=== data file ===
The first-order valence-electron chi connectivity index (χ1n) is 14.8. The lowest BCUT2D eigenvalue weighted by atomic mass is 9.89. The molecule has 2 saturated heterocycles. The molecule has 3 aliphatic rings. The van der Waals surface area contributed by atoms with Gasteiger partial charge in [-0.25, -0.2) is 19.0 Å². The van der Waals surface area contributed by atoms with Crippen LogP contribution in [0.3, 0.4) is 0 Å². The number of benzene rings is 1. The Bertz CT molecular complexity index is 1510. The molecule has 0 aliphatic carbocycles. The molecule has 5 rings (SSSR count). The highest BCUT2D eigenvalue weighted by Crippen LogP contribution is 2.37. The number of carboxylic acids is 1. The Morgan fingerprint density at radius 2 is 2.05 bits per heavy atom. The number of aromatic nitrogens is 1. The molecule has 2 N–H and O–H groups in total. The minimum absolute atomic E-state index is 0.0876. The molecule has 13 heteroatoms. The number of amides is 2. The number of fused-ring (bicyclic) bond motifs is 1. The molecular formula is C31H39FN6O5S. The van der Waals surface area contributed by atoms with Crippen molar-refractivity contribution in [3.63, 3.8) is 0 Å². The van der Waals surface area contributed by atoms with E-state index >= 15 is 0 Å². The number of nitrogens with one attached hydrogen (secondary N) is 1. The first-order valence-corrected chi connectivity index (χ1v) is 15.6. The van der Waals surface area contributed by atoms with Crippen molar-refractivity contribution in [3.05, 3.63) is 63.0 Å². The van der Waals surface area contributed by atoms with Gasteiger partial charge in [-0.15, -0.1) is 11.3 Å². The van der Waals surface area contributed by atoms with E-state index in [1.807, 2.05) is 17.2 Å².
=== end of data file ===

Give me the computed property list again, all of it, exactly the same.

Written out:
The first-order valence-electron chi connectivity index (χ1n) is 14.8. The lowest BCUT2D eigenvalue weighted by atomic mass is 9.89. The molecule has 2 saturated heterocycles. The molecule has 3 aliphatic rings. The van der Waals surface area contributed by atoms with Gasteiger partial charge in [-0.25, -0.2) is 19.0 Å². The van der Waals surface area contributed by atoms with Crippen LogP contribution in [0.3, 0.4) is 0 Å². The number of benzene rings is 1. The Bertz CT molecular complexity index is 1510. The molecule has 0 aliphatic carbocycles. The molecule has 5 rings (SSSR count). The highest BCUT2D eigenvalue weighted by Crippen LogP contribution is 2.37. The number of carboxylic acids is 1. The Morgan fingerprint density at radius 2 is 2.05 bits per heavy atom. The number of aromatic nitrogens is 1. The molecule has 2 N–H and O–H groups in total. The minimum absolute atomic E-state index is 0.0876. The molecule has 13 heteroatoms. The number of amides is 2. The number of fused-ring (bicyclic) bond motifs is 1. The molecular formula is C31H39FN6O5S. The van der Waals surface area contributed by atoms with Crippen molar-refractivity contribution in [3.63, 3.8) is 0 Å². The van der Waals surface area contributed by atoms with E-state index >= 15 is 0 Å². The number of nitrogens with one attached hydrogen (secondary N) is 1. The first-order valence-corrected chi connectivity index (χ1v) is 15.6. The van der Waals surface area contributed by atoms with Crippen molar-refractivity contribution in [3.05, 3.63) is 63.0 Å². The van der Waals surface area contributed by atoms with Gasteiger partial charge in [-0.15, -0.1) is 11.3 Å². The van der Waals surface area contributed by atoms with E-state index in [1.807, 2.05) is 17.2 Å².